It’s not uncommon for companies to bring in massage therapists for chair massages during the week to offer employees a chance to take 10-15 minutes practicing relaxation and being present at work. With increased social distancing, employers can pivot to offering employees tools like foam rollers, trigger point massage tools, and massage balls to use at home for a more tactile mindfulness practice.

mindfulness retreat

Mindfulness retreats

Companies with spread-out teams often have annual or semi-regular retreats that bring the whole company together for team-building and better collaboration across otherwise disparate business units. Some companies have focused on bringing elements of wellness and mindfulness to these retreats with speakers, yoga classes, meditation spaces, and more. While fewer groups are gathering in physical spaces, companies can still host mini-retreats in digital spaces that can offer the same speaker-led seminars that can introduce or grow mindfulness in a corporate culture.

book club

Book club

Books like The Power of Now and 10% Happier are great introductions to mindfulness and offer practical techniques to build mindfulness. Employers can purchase the book for their teams (print or digital) and employees can be invited to in-person or online book clubs to discuss what they learned and what they’ve tried that’s worked for them. These conversations can even take place on a company intranet, Microsoft Teams channel, or other employee communication space.



    Mindfulness-Based Stress Reduction Exercises

    If you’re looking for ways to take mindfulness into your own hands and be more zen at work, these brief mindfulness exercises can help improve your mood, focus, and calm throughout the day.


    yoga lunch

    Lunch yoga

    Taking a yoga break is a great way to practice being present at work. It can help resettle your mind and allow you feel refreshed and recharged for the rest of your day. Even if your company doesn’t offer any work-led yoga options, it’s easy to practice at home or even in your office. YouTube offers plenty of free classes led by professional yoga instructors, and there are apps like Simply Yoga that are easy to download and use on the go. More options means it’s easy to find a lunch-length session to help bring calm to your body and your mind.

    meditation apps

    Meditation apps

    Headspace and Calm are two of the most popular guided meditation apps that allow users to pick from meditation themes and lengths to allow them to grow in their mindfulness and meditation practice.

    body scan

    Body scan

    You don’t need any tools to practice this and it’s easy to practice from a desk chair, even for just a few minutes a day. Most body scan practice starts by closing the eyes, taking a few deep breaths, and then focusing on one area of the body at a time, usually starting at the crown of the head or the sols of the feet. Is there tingly in the scalp? Soreness in the ankles? The point is to juts notice how your body is feeling and focus on paying attention to what’s going on in the moment without judgement or rushing to move to whatever is next.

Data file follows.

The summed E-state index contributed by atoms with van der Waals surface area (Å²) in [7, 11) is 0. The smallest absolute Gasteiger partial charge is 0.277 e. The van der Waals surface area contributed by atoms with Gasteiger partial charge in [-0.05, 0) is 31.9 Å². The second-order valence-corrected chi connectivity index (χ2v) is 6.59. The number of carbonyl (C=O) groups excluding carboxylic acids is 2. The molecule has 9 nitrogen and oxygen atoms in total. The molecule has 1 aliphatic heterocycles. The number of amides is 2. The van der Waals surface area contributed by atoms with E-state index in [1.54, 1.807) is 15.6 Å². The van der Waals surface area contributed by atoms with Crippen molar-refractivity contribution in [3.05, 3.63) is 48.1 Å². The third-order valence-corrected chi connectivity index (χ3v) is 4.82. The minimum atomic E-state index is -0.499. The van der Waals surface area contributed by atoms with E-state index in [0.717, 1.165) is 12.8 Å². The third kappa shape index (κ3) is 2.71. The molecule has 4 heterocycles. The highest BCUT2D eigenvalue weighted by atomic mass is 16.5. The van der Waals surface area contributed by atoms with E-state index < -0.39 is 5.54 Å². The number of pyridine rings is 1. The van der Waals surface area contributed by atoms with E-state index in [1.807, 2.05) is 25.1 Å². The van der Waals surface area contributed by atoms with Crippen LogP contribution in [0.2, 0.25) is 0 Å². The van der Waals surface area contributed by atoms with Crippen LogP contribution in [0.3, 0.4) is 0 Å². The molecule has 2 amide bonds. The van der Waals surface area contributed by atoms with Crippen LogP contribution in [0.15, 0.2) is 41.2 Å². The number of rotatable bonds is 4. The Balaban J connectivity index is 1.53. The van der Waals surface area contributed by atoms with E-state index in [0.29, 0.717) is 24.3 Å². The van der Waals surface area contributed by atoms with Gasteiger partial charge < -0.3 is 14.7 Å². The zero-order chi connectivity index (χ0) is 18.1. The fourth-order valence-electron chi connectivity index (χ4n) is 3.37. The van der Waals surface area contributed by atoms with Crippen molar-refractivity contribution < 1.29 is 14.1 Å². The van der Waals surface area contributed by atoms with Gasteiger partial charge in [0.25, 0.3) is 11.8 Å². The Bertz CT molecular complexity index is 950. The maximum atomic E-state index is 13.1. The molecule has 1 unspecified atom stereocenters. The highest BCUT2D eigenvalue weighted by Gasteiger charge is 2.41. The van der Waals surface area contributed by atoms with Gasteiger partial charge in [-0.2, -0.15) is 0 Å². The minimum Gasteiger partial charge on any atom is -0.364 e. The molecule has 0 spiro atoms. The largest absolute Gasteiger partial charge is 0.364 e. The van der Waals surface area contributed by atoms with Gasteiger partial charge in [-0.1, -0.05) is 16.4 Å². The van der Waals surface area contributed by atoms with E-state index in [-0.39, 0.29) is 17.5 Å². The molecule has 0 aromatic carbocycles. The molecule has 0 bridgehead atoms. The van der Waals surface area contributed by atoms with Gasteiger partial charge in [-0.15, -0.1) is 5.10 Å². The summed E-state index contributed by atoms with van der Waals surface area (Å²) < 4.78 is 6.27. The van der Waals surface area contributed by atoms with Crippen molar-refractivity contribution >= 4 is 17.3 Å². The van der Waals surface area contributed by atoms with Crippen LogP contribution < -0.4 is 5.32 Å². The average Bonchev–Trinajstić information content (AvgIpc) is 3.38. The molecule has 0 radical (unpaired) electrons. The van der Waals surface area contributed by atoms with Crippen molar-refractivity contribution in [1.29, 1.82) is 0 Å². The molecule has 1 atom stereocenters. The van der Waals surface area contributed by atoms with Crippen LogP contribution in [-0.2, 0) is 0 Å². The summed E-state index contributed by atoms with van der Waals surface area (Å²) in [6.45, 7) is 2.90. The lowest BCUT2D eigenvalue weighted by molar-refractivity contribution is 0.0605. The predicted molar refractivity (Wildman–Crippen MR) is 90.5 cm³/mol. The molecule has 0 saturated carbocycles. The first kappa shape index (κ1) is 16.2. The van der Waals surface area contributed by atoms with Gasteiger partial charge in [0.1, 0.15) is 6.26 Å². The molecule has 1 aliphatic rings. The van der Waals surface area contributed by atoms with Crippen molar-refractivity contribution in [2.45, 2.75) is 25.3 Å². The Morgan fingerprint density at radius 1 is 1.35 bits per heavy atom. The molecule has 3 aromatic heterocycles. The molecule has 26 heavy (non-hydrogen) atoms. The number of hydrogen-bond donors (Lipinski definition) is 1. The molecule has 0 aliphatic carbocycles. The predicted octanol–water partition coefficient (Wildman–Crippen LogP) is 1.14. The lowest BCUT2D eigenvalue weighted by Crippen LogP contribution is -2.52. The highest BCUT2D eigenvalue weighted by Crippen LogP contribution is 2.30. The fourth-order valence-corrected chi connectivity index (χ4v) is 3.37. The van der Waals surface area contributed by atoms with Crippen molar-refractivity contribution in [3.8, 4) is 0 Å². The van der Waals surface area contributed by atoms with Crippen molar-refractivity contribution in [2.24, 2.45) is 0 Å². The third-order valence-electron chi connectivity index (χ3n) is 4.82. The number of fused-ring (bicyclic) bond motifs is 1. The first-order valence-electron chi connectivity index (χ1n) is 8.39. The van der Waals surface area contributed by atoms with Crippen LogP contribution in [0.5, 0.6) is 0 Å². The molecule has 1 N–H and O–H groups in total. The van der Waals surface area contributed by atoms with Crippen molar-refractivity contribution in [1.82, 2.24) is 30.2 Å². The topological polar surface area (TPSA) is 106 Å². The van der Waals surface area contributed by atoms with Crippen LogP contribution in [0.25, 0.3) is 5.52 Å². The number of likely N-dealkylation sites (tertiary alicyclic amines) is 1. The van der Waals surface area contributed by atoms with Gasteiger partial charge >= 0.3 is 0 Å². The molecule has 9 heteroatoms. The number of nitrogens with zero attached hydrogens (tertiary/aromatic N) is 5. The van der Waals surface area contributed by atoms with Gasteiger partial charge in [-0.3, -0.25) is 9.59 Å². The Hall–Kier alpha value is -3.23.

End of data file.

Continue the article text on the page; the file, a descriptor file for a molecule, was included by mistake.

breathing work

    Breath work

    One of the most popular breath work exercises for beginners is inhaling for 4-5 seconds and then exhaling for 4-5 seconds while focusing how the breath feels in your nose, throat, lungs, and stomach. During this time, it’s normal for your mind to wander. The most important part of all breathwork and meditation is to notice when your attention is somewhere else and gently bring it back to the moment. Many people start this mindfulness technique by setting a timer for a few minutes and growing their practice from there. Because of its simplicity, it’s an easy habit to start for anyone looking for an easy, beginner-friendly way to be more present at work and throughout the day.

    coloring books

    Coloring books

    “Adult coloring books” are a popular trend and for good reason. Coloring books help you focus on one activity that connects something tactile with the mind and can help slow down frantic thoughts. They can be a great option for creatives looking for a way to connect with mindfulness.


      There are many paths to mindfulness. Whichever mindfulness exercises and traditions you choose to practice, they should help you grow in the ability to practice acceptance, non-judgement, patience, trust, letting go, and other qualities that encourage being present. No matter where you practice mindfulness-building techniques – at home, in the office, before bed, during lunch – the benefits will support you through your workday and beyond.

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      Marianne Chrisos is a professional content and research writer. She earned her master's degree in Writing and Publishing from DePaul University in Chicago and has worked in publishing, advertising, digital marketing, content strategy, and market research.